I love Cindy Alvarez‘s book, Lean Customer Development (full disclosure: I edited that book). Cindy takes Steve Blank’s customer development work and brings it right down to earth, offering strategies for making sure you’ve got customers before you spend “months and millions” developing your product. It’s a very practical book aimed at helping both lean startups and established companies.
In Chapter 9, Cindy discusses ongoing customer development: how you can keep talking to your customers and learning from them.
So often, organizations are focused on selling the product. It works in a straight line: marketing reaches the customers, sales sells to them, and later, customer service hears from them.
It’s a straight line—but it should be a feedback loop.
In fact, it should be multiple feedback loops. Customer service should loop back to management, to product development, to sales, and closer to home for a technology writer like me, to technical documentation.
Once at a small hardware company, I was the head of tech documentation and, when someone left, I also headed up customer service. But even before that, I had realized that the customer service reps had gold for me. What questions did they get? What problems were they seeing? The more I could answer up front clearly in the doc and product packaging, the fewer calls the call center would get.
Today of course customers have many channels to communicate with us: chat, email, and phone (not to mention social media to communicate about us). But how much time do we spend listening to the people who are talking to customers?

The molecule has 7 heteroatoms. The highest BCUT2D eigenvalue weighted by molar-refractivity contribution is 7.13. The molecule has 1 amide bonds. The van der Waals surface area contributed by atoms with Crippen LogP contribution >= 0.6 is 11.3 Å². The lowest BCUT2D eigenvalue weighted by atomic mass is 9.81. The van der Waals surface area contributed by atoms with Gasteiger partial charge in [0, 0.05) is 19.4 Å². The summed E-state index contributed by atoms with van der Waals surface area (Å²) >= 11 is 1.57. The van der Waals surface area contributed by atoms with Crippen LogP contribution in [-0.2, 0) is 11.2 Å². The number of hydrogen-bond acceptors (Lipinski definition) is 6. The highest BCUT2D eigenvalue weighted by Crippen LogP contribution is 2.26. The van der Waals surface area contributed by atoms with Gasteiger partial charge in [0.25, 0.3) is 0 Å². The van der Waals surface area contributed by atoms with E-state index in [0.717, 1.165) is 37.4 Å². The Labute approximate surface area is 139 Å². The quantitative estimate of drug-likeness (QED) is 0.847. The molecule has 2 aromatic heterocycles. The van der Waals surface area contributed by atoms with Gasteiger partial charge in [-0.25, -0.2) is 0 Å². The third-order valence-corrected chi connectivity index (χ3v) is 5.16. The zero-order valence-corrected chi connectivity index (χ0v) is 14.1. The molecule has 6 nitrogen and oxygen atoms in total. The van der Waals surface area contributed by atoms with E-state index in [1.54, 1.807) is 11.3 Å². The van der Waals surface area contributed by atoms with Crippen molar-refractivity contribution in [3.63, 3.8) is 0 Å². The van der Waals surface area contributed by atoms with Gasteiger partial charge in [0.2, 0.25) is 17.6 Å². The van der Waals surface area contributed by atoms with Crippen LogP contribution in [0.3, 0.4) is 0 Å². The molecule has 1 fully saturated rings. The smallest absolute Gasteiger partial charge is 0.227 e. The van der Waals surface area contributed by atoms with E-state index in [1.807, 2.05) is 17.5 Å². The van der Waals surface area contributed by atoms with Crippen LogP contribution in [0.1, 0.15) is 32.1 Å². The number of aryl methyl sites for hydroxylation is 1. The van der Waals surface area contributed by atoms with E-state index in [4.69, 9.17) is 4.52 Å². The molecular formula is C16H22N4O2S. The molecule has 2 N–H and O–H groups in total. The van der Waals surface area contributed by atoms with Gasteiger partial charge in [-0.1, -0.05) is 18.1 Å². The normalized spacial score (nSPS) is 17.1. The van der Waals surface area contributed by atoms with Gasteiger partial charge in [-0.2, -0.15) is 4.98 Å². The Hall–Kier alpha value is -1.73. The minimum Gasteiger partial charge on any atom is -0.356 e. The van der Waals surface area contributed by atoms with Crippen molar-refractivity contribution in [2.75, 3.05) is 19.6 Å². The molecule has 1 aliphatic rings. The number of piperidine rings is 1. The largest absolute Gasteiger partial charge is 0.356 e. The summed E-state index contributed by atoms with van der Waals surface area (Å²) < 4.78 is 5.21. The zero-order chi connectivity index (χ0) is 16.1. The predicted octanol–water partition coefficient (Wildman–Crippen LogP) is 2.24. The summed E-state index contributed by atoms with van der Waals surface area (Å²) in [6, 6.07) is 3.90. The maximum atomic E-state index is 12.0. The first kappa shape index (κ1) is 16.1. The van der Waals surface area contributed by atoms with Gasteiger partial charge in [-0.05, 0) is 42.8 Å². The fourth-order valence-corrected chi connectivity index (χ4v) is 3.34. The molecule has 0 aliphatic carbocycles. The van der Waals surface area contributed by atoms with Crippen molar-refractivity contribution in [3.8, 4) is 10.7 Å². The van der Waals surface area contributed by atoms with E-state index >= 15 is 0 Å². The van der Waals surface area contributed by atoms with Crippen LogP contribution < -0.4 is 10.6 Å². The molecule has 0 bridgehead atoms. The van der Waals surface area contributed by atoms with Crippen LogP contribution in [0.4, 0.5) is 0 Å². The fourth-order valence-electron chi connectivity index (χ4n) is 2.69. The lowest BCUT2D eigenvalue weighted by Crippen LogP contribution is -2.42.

In Chapter 9 of Lean Customer Development, Alvarez tells a great story about Vanessa Pfafflin’s experience in customer support at MindBody, a company that builds software for fitness and wellness professionals. Pfafflin kept hearing the same questions from customers. She found herself annotating screenshots with suggestions for how the product design could be more intuitive and lead users to common functions. At the time there was a complete disconnect: support folks were the only ones talking to customers and support didn’t talk to product design. Pfafflin’s suggestions were the beginnings of a sea change at MindBody, which now requires everyone who works on the product to spend two hours observing customers using the product every 6 weeks.
At Evolved Media, we think talking to customers is one of the best ways to find out whether you’re really meeting their needs. The projects I’ve been involved with where we’ve spoken to customers and heard their stories are powerful, and for B2B technology companies, the transcripts of those conversations are as valuable as the writing based on them, whether blogs, case studies, or, in one case, research that informed the design of a developer portal. If you listen to customers, they may guide you to new products and business models you haven’t even considered yet.
Find out how Intel tapped into the power of their customers’ stories.